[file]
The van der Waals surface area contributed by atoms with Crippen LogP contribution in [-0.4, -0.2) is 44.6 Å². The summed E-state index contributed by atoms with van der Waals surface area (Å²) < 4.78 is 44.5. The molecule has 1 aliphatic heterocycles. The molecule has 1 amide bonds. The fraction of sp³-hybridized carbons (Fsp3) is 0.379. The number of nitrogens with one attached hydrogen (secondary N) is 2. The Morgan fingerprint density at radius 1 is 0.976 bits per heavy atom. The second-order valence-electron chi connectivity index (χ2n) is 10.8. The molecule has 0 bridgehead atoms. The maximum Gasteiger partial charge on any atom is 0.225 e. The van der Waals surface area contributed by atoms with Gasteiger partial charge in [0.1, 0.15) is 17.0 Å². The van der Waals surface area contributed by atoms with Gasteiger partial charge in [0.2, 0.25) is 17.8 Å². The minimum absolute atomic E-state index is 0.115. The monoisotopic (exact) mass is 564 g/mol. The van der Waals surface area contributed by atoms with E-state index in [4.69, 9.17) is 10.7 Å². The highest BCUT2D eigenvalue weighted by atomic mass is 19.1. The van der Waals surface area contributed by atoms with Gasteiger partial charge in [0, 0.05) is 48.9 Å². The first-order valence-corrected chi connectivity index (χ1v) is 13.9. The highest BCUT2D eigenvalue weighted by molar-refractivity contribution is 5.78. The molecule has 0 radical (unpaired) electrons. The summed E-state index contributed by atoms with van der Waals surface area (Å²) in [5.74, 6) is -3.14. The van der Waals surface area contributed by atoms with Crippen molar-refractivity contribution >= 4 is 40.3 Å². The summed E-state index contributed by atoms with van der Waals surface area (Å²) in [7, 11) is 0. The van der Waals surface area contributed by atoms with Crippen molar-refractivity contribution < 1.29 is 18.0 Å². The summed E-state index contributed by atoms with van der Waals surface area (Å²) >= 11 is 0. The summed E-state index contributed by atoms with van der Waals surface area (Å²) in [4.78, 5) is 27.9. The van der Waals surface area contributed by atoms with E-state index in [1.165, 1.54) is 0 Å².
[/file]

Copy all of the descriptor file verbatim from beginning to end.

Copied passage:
The van der Waals surface area contributed by atoms with Crippen LogP contribution in [-0.4, -0.2) is 44.6 Å². The summed E-state index contributed by atoms with van der Waals surface area (Å²) < 4.78 is 44.5. The molecule has 1 aliphatic heterocycles. The molecule has 1 amide bonds. The fraction of sp³-hybridized carbons (Fsp3) is 0.379. The number of nitrogens with one attached hydrogen (secondary N) is 2. The Morgan fingerprint density at radius 1 is 0.976 bits per heavy atom. The second-order valence-electron chi connectivity index (χ2n) is 10.8. The molecule has 0 bridgehead atoms. The maximum Gasteiger partial charge on any atom is 0.225 e. The van der Waals surface area contributed by atoms with Gasteiger partial charge in [0.1, 0.15) is 17.0 Å². The van der Waals surface area contributed by atoms with Gasteiger partial charge in [0.2, 0.25) is 17.8 Å². The minimum absolute atomic E-state index is 0.115. The monoisotopic (exact) mass is 564 g/mol. The van der Waals surface area contributed by atoms with E-state index in [4.69, 9.17) is 10.7 Å². The highest BCUT2D eigenvalue weighted by atomic mass is 19.1. The van der Waals surface area contributed by atoms with Gasteiger partial charge in [0, 0.05) is 48.9 Å². The first-order valence-corrected chi connectivity index (χ1v) is 13.9. The highest BCUT2D eigenvalue weighted by molar-refractivity contribution is 5.78. The molecule has 0 radical (unpaired) electrons. The summed E-state index contributed by atoms with van der Waals surface area (Å²) in [5.74, 6) is -3.14. The van der Waals surface area contributed by atoms with Crippen molar-refractivity contribution >= 4 is 40.3 Å². The summed E-state index contributed by atoms with van der Waals surface area (Å²) in [7, 11) is 0. The van der Waals surface area contributed by atoms with Crippen molar-refractivity contribution < 1.29 is 18.0 Å². The summed E-state index contributed by atoms with van der Waals surface area (Å²) >= 11 is 0. The summed E-state index contributed by atoms with van der Waals surface area (Å²) in [4.78, 5) is 27.9. The van der Waals surface area contributed by atoms with E-state index in [1.165, 1.54) is 0 Å².